Your relationship with your financial advisor is one of trust and mutual respect. Your financial advisor is there for not only financial advice, but they are there for (financial) emotional support. It is the advisor’s job to give you the best options that work for you. You have to trust that they know what they are doing and they also have to trust that you will hold your end of the deal to make your objectives realizable. At the first meeting the advisor will listen to you talk about yourself, your family, your hopes and your dreams. He or she will get a sense of what is important to you. From the first meeting they will have a sense of your personality and how they will need to interact with you. Before actually collecting your financial information and establishing your financial goals and discussing strategies, the advisor will have already made some tentative decision as to whether or not to take you on as a client.
For the seasoned advisors they can afford to be picky, while the newer ones are hunger so they tend to be less picky. A new advisor has a lot to prove and would want to ensure he or she does a good job. The secret to success in this field is referrals. The question is then-do you have the traits that make for the ideal client? Are financial advisors willing to take you on as a client? Here are some general classifications I came up with over the last couple of years.
Ideal client classifications
• On time clients. Respecting one’s time is essential.
• Prepared clients. If you are asked to bring along specific documents on the first meeting do so. This will show your seriousness and commitment to the process.
• Open clients. When it comes to your financial life, an advisor can really be of value to you only if you give them the complete picture of your financial life.
• Engaged clients. Asking questions and discussing alternatives if you are not comfortable with the advice given.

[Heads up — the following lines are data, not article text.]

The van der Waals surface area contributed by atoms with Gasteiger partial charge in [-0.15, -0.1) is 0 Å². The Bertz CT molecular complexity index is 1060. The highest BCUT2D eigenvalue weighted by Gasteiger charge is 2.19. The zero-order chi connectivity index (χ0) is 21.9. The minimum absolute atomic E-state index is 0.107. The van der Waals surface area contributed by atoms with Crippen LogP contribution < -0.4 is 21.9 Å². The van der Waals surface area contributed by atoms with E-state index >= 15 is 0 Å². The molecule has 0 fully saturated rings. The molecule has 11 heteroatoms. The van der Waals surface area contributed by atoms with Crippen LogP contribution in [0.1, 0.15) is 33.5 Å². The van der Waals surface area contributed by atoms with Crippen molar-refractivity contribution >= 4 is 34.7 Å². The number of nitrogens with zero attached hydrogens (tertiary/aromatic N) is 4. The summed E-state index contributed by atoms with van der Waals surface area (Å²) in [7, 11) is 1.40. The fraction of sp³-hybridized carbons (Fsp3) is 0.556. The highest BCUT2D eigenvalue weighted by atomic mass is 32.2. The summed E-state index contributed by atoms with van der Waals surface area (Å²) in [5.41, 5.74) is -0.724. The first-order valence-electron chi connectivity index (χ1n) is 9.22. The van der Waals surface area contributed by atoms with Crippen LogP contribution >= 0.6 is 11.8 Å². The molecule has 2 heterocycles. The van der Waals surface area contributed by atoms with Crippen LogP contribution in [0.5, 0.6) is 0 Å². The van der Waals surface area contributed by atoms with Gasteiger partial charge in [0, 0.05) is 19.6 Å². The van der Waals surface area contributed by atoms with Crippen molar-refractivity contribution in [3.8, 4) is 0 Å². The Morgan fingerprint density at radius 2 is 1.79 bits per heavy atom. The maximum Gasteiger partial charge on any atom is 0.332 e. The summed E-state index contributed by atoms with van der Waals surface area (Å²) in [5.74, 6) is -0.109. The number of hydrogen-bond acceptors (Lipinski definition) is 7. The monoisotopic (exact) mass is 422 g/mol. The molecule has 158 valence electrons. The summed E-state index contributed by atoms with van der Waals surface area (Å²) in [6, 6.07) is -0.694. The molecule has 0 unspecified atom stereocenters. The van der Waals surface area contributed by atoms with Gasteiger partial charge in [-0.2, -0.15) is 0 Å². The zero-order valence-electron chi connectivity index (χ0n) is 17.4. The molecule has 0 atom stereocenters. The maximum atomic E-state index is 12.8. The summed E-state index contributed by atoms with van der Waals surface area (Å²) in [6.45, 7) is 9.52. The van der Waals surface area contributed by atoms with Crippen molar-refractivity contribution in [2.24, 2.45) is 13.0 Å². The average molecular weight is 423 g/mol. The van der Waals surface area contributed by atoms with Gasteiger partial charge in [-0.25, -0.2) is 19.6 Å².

• Action oriented clients. Once you are fine with the advice, take it and follow through.
The less than ideal client classifications
• Confrontational clients. These are clients with chips on their shoulders who think they know more than the advisor and are arrogant. They argue every point and object to every piece of advice.
• Helicopter clients. These are clients who monitor the news daily and constantly check on their investments.
• The sheepish client. This is a client that is one that is on time, has all their documents, never asks a question and says yes to everything but never follows through.
• Scrambler clients. These are clients who miss appointments or are always late, never have documents ready and are complacent about taking advice.
• Cloak and dagger clients. These are the clients who only give partial information and are afraid to disclose all their information for fear that you will know too much about them. Then they are not happy with the advice you gave them because it clashes with something they never told you about!
Which type of client are you? In reality, most of us have combinations of good and bad client traits. It is not a science, but these are general traits that financial advisors look for/look out for in clients. So, the next time you interview a financial advisor know that they are not the only ones being scrutinized, so are you.